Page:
Credit Suisse became the first big bank in two decades to own up to criminal wrongdoing Monday, pleading guilty to U.S. charges that it willfully helped Americans evade taxes.
The Swiss financial giant agreed to pay $2.6 billion in fines related to sham entities it set up to disguise true ownership of accounts, destroying records, and enabling structured fund transfers to evade reporting requirements, U.S. prosecutors said.
The bank also facilitated withdrawals from the undeclared accounts by either providing hand-delivered cash to the United States or using Credit Suisse's correspondent bank accounts in the U.S., the Justice Department said.
The bank filed its plea Monday afternoon in the Eastern District of Virginia federal court, soon after charges were announced.
“This case shows that no financial institution, no matter its size or global reach, is above the law,” Attorney General Eric Holder said in the release.
“Credit Suisse conspired to help U.S. citizens hide assets in offshore accounts in order to evade paying taxes," the release said. "When a bank engages in misconduct this brazen, it should expect that the Justice Department will pursue criminal prosecution to the fullest extent possible, as has happened here.”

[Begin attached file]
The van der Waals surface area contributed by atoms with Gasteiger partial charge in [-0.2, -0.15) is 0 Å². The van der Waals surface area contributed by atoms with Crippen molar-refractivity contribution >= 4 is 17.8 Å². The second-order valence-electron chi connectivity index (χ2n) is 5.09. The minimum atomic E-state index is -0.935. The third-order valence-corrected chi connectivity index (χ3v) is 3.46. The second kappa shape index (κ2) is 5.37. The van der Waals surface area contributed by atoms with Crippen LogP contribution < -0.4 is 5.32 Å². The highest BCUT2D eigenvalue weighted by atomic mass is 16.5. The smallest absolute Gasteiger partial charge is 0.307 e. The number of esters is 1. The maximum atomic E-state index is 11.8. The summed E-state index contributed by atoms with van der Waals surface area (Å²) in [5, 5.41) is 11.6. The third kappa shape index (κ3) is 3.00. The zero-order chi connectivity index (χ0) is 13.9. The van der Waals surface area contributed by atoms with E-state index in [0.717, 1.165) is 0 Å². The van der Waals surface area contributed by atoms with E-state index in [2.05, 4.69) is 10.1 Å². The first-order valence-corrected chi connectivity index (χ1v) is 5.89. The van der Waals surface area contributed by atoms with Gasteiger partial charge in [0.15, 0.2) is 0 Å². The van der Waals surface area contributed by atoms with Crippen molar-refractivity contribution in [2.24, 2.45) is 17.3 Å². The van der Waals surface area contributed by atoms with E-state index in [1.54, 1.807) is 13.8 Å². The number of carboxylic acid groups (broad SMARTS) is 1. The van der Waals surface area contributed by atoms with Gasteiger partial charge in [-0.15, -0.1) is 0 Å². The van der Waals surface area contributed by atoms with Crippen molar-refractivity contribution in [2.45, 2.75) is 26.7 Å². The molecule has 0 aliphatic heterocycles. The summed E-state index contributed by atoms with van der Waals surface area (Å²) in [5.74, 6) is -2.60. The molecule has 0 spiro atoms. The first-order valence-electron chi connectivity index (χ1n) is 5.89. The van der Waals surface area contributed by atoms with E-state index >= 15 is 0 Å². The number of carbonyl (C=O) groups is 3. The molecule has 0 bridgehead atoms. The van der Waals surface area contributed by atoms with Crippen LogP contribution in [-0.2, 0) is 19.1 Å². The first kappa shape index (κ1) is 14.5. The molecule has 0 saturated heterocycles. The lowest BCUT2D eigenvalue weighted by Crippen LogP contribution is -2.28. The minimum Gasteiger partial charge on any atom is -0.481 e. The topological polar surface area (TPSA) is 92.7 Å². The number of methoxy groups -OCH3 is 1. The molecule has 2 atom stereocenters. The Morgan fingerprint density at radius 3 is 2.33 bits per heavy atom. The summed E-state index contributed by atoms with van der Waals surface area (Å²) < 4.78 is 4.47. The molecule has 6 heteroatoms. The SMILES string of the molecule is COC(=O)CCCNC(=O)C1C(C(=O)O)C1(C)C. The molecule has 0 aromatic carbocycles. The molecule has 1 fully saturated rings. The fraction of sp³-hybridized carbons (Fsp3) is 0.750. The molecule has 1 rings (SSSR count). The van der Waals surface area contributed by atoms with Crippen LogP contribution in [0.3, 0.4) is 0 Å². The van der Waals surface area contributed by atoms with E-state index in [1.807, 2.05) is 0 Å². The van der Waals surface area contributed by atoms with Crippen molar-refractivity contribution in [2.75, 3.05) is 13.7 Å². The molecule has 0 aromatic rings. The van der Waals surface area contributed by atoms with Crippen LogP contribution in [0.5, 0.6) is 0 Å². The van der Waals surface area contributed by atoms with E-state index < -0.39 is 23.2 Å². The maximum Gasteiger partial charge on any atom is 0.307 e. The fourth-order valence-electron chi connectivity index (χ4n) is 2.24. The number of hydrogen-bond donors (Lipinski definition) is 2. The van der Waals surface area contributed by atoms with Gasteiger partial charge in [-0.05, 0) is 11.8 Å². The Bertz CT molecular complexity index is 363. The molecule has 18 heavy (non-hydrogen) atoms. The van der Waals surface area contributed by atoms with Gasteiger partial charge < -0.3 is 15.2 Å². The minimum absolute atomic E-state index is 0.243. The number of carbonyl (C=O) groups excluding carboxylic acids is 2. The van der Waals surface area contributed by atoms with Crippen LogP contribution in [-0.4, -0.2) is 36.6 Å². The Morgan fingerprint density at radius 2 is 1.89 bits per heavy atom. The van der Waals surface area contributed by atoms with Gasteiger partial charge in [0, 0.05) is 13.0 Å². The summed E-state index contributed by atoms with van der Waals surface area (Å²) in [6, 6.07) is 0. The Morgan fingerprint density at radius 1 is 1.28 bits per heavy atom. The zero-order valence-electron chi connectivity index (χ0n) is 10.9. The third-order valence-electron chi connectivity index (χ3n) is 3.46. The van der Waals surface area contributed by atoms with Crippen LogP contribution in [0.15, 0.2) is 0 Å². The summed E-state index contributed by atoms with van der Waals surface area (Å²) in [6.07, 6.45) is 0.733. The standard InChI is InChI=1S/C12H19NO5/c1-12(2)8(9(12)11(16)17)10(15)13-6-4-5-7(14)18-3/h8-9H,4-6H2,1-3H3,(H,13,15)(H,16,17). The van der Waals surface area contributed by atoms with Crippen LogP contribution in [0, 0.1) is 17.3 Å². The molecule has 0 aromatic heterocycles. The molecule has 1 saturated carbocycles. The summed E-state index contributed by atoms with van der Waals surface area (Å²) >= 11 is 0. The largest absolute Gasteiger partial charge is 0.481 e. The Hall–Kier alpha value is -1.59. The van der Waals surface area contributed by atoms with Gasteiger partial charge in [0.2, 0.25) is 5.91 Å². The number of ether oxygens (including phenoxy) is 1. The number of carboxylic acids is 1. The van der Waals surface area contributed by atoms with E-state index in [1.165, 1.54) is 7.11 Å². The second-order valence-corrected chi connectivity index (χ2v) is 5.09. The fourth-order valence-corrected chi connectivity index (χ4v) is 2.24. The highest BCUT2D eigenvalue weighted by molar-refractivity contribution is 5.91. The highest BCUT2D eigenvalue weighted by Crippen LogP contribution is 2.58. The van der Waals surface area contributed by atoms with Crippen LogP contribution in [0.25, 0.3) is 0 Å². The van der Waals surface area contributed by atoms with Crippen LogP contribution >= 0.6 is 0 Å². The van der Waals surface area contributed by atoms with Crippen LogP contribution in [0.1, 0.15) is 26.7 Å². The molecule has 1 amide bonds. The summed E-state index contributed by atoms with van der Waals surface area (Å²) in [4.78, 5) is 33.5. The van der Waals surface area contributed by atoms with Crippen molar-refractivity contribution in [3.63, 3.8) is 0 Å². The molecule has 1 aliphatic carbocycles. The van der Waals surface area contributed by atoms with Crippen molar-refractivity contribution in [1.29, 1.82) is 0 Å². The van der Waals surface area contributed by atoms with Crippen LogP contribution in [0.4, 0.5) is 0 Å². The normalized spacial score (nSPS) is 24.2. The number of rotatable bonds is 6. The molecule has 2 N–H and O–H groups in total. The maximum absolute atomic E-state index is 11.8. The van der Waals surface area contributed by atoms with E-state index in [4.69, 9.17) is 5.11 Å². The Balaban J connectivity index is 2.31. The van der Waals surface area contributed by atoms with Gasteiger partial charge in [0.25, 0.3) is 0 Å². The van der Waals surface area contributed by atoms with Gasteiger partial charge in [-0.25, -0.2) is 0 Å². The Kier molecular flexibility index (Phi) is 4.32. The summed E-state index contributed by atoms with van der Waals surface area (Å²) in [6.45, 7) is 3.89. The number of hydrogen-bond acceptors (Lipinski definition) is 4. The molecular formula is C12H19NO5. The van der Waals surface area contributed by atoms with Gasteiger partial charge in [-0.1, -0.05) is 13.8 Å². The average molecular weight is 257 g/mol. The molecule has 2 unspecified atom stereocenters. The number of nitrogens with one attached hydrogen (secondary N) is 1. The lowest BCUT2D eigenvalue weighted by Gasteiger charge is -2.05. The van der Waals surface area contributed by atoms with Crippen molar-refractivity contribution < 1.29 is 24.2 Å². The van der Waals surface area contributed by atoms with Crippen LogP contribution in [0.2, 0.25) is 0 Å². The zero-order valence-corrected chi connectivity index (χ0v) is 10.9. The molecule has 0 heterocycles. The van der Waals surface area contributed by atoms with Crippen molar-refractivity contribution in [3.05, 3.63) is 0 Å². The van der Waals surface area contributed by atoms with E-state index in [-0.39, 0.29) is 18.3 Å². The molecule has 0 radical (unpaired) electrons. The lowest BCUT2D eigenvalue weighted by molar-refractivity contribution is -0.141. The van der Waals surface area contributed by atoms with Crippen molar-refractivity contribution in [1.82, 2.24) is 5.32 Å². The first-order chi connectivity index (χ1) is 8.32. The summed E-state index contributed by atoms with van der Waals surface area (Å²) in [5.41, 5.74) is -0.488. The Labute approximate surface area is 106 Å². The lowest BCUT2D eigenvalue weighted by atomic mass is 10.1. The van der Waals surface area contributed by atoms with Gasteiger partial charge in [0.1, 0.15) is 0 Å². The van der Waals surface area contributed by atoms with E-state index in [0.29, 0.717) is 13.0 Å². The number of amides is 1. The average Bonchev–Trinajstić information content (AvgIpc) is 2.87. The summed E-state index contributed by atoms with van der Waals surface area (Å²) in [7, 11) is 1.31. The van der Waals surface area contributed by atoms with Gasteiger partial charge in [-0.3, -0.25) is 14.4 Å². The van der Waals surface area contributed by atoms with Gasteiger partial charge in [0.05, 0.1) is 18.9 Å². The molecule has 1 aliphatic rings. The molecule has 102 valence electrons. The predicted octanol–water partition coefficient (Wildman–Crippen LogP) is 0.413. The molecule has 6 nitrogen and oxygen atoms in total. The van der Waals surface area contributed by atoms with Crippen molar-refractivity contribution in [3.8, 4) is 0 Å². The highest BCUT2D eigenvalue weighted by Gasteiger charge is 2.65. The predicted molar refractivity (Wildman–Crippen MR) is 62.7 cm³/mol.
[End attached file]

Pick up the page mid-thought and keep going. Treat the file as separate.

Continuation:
The $2.6 billion penalty includes $1.8 billion going to the Dept. of Justice on behalf of the U.S. Treasury, along with $100 million to the Federal Reserve and another $715 million to the New York State Dept. of Financial Services.
The bank had feared that a bigger financial settlement would threaten its credit rating, a source told Reuters.
The Justice Department has not frequently pursued criminal convictions of financial firms, especially global companies that could become destabilized following an indictment.
Lloyd Blankfein, who heads Goldman Sachs, has warned that guilty pleas from banks such as Credit Suisse would have an unpredictable effect on markets, the Financial Times reported last week.
But financial markets have so far been calm in the face of stiff penalties against Credit Suisse. There has been no indication that other banks have stopped doing business with the Swiss bank. It is still obtaining short-term funds in the repo and commercial paper markets, analysts said.
A repo is classified as a money-market instrument usually used to raise short-term capital, according to Investopedia, which explains commercial paper as an unsecured, short-term debt instrument issued by a corporation, typically for the financing of accounts receivable, inventories and meeting short-term liabilities.
Credit Suisse’s chief executive Brady Dougan, who has come under pressure from Swiss politicians to resign, and Chairman Urs Rohner, would both stay in their jobs as part of the settlement, a person close to the bank told Reuters on Monday.
"There are no plans for a senior management shake-up or board changes," the source said, adding that contracts of some people lower in the bank would be terminated. The person did not give any individual’s name.
New York bank regulators expressed concern about management during the plea deal talks, and discussed replacing Dougan and others, a source familiar with the negotiations said. But in the end, the option was not made a condition of the deal.
A Credit Suisse spokesman declined to comment on the case to Reuters.
Al Jazeera and Reuters